Characteristic of all transformative infrastructure projects, the building of the canal is littered with secrets–much like the relationships that Casey examines among these three proponents. Casey brings historical characters and situations to life for contemporary audiences, painting key events–from the region’s battles during the War of 1812 to a malaria epidemic during the canal’s construction–with enough vibrant, unstinting detail to evoke a visceral response. History-minded readers will be deeply immersed in the political and social machinations that powered this then-young country’s budding political machines. Casey’s respect for the time period and passion for the subject shine through.
The novel’s romantic entanglements don’t shine quite as brightly as the political intrigues and carefully chosen historic details. Eleanora and Daniel’s interactions come across as more scripted than organic, and much of their dialogue in the book’s first half is stilted. As the story unfolds, however, their dynamic takes on a smoother and more inviting tone, especially when the focus is less on romance and more on the relationships developing among the large cast. Historical fiction lovers will delight in this unique tale of a rarely dramatized turning point in American history.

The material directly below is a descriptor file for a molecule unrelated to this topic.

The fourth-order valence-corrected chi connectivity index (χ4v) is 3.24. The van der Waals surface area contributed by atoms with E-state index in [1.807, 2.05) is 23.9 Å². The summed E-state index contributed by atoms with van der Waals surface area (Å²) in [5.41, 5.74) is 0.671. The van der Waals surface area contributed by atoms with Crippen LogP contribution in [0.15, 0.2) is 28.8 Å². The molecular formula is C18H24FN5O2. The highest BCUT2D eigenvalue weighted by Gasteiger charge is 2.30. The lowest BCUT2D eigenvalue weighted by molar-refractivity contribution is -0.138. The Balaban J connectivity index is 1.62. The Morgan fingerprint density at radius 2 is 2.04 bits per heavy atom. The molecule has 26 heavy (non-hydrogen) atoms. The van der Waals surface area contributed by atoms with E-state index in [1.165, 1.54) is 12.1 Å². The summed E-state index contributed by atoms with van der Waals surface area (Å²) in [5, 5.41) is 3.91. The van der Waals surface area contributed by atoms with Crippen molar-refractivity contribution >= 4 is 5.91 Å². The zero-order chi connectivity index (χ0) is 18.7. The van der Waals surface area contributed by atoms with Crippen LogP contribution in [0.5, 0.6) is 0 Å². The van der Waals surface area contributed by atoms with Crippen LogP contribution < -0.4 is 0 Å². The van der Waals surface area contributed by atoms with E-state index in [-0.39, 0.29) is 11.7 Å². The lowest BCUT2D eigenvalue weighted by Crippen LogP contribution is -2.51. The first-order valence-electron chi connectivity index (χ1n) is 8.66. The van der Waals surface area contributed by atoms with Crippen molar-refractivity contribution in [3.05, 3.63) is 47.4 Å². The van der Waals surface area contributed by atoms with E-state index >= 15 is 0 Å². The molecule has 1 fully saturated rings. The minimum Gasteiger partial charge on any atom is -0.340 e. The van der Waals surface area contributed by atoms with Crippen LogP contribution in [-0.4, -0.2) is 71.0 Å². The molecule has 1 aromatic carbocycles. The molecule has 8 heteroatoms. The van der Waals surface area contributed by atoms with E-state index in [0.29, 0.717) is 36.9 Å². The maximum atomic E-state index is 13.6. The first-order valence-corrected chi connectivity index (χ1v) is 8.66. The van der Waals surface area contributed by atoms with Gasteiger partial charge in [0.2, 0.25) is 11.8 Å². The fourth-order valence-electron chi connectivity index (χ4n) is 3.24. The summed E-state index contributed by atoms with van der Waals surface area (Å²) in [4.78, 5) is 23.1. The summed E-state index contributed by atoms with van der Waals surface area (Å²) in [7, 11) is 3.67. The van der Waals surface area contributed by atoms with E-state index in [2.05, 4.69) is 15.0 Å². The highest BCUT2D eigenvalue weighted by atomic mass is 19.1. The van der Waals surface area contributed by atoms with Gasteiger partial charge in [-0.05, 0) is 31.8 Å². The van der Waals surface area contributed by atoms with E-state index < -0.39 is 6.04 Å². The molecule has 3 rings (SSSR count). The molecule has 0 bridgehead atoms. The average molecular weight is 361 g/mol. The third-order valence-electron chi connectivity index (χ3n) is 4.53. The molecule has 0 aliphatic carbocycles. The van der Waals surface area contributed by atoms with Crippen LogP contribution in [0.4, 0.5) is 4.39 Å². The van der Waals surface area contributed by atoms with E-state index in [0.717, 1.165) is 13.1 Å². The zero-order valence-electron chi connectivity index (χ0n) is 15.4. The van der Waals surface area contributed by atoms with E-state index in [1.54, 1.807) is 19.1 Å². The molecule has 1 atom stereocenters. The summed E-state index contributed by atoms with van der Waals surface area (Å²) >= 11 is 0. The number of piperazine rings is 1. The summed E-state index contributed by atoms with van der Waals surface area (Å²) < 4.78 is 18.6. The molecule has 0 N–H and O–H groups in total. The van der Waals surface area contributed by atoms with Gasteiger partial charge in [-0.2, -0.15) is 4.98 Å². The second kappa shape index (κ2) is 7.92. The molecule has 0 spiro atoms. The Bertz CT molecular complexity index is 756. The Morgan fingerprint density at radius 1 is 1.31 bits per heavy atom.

Takeaway: An immersive historic novel that illuminates the digging of the Erie Canal.
Great for fans of: Amy Harmon’s Where the Lost Wander, Jennifer Donnelly’s The Tea Rose.
Design and typography: A
Marketing copy: A